Type 2 diabetes is the most common type of diabetes. The NIDDK states that about 95 percent of people with diabetes have type 2. People of any age who are overweight and inactive are more likely to develop type 2 diabetes. Family history and ethnicity also play a role, as does the existence of prediabetes, a condition where elevated blood glucose levels are present, or a history of gestational diabetes. Treatment may include taking diabetes medications, dietary considerations, adding more physical activity to your day, and control of your blood pressure and cholesterol. Type 2 diabetes can be delayed or prevented with moderate dietary changes and increased physical activity.
There are different ways to test for diabetes, though all measure the amount of glucose in your blood. Women ages 18-25 should be screened for diabetes if their blood pressure is higher than 135/80. Women should also be screened if they take medication for high blood pressure or have other high-risk factors.
Two other forms of STIs are gonorrhea and syphilis. Both of these diseases may be present without any visual signs or symptoms and can be spread between partners of either sex. Gonorrhea is be spread through contact with infected bodily fluid. Syphilis is spread through contact with the sores or rash which develop during a syphilis infection. Though the sores may not be visible, they can erupt within the body. Both types of infection are caused by bacteria and can be successfully treated with antibiotics early in the disease. If left untreated, these diseases can cause long-term harm to your body. Syphilis can also be passed to your children through pregnancy, childbirth or breastfeeding. Gonorrhea can be transmitted to infants through childbirth.
Syphilis is most generally diagnosed through a blood test. Cultures or urine samples are used to test for gonorrhea infections. According to the Centers for Disease Control and Prevention (CDC) women through the age of 25 should be tested annually for gonorrhea once they become sexually active and screened early in pregnancy in at-risk categories. The CDC also recommends syphilis screening for all pregnant women, or those who are at increased risk of contracting the disease. After the age of 25, testing needs will be determined based on pregnancy and risk factors.
Human immunodeficiency virus (HIV) is a virus that weakens the body’s immune system. It can lead to AIDS, a disease that depletes the body’s ability to fight certain types of infections and cancers. The most common ways HIV is spread are through sexual activity, injection drug use, or from mother to baby during pregnancy, labor, childbirth, or breastfeeding.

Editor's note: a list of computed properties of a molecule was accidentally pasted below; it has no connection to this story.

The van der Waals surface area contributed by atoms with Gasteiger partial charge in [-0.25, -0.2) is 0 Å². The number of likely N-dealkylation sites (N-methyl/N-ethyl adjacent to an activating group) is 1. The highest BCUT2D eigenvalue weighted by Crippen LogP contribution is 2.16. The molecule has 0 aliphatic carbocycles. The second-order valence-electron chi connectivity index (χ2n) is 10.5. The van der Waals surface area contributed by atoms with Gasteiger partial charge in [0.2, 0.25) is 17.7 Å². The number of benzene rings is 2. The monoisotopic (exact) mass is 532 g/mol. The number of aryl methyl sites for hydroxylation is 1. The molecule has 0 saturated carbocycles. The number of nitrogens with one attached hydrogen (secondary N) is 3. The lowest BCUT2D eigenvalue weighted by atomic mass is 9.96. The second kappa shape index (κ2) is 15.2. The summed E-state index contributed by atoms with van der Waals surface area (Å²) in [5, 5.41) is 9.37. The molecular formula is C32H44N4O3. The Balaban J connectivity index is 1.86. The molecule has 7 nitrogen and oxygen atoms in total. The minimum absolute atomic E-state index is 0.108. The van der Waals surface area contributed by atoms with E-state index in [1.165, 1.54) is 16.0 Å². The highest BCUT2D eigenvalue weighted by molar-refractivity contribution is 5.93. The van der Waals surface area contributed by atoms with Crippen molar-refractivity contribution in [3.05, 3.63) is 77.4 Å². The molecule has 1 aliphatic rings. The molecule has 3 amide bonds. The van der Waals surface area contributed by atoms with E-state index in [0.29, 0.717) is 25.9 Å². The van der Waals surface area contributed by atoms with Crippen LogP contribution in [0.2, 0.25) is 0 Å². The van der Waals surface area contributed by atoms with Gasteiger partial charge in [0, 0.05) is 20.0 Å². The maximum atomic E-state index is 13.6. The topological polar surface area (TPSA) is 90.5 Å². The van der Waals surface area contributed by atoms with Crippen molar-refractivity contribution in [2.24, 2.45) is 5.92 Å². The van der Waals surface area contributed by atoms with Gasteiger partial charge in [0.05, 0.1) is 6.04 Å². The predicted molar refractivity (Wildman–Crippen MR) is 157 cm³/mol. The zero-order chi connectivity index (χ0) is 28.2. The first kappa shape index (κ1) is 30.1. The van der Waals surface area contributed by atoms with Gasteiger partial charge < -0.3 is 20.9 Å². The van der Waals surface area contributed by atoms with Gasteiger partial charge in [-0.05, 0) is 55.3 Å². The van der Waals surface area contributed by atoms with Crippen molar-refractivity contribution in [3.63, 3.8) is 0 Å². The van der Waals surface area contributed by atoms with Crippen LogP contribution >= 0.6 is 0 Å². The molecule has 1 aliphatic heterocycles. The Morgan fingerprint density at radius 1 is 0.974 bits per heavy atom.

There is no cure for the virus, though HIV medicines are helping those affected by the disease live longer and more healthy lives. The U.S. Food and Drug Administration (FDA) has approved many drugs for treating HIV and its complications.
HIV may be tested through blood or oral swabs. Urine tests have also been used, but are rare. The Office On Women’s Health recommends that women be tested at least once to learn their HIV status. All pregnant women need to be tested for HIV as well. You should also discuss with your doctor or nurse your HIV risk factors. Risk factors include but are not limited to engaging in unprotected sex with more than one partner, injectable drug use history, having had sex with someone you consider to be at-risk for HIV, or having been diagnosed with another form of sexually transmitted infection. They may advise you be tested more frequently.
Know Your Body
These health screenings are guidelines developed by governmental agencies based on conditions most commonly affecting women ages 18-39. There are other health issues which you may encounter that are not represented here. Remember, the best way to help yourself stay healthy, is to know your body. If you notice changes happening within your body or with your health overall, pay attention. Those signs and symptoms are there for a reason. Make an appointment with your health care professional. There are a myriad of new responsibilities awaiting you as you mature into adulthood. Let’s put your health at the top of the list.